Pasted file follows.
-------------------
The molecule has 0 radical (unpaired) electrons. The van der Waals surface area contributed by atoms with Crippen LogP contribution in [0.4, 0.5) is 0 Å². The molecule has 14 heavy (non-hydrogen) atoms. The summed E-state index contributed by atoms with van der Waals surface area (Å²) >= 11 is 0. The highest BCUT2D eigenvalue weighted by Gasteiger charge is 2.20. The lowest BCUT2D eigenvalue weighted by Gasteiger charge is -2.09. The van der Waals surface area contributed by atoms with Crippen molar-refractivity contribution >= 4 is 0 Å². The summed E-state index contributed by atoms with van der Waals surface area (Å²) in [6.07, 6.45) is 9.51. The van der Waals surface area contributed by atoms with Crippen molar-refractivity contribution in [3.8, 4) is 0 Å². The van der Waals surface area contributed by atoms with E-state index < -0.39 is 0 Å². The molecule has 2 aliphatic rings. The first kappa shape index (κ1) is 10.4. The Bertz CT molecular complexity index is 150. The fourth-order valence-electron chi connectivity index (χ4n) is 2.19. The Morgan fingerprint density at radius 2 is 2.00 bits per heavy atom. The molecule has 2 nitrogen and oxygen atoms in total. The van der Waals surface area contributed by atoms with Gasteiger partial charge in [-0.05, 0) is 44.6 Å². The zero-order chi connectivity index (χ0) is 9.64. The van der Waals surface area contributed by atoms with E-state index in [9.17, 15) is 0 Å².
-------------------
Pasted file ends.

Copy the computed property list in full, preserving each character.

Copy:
The molecule has 0 radical (unpaired) electrons. The van der Waals surface area contributed by atoms with Crippen LogP contribution in [0.4, 0.5) is 0 Å². The molecule has 14 heavy (non-hydrogen) atoms. The summed E-state index contributed by atoms with van der Waals surface area (Å²) >= 11 is 0. The highest BCUT2D eigenvalue weighted by Gasteiger charge is 2.20. The lowest BCUT2D eigenvalue weighted by Gasteiger charge is -2.09. The van der Waals surface area contributed by atoms with Crippen molar-refractivity contribution >= 4 is 0 Å². The summed E-state index contributed by atoms with van der Waals surface area (Å²) in [6.07, 6.45) is 9.51. The van der Waals surface area contributed by atoms with Crippen molar-refractivity contribution in [3.8, 4) is 0 Å². The van der Waals surface area contributed by atoms with E-state index < -0.39 is 0 Å². The molecule has 2 aliphatic rings. The first kappa shape index (κ1) is 10.4. The Bertz CT molecular complexity index is 150. The fourth-order valence-electron chi connectivity index (χ4n) is 2.19. The Morgan fingerprint density at radius 2 is 2.00 bits per heavy atom. The molecule has 2 nitrogen and oxygen atoms in total. The van der Waals surface area contributed by atoms with Gasteiger partial charge in [-0.05, 0) is 44.6 Å². The zero-order chi connectivity index (χ0) is 9.64. The van der Waals surface area contributed by atoms with E-state index in [9.17, 15) is 0 Å².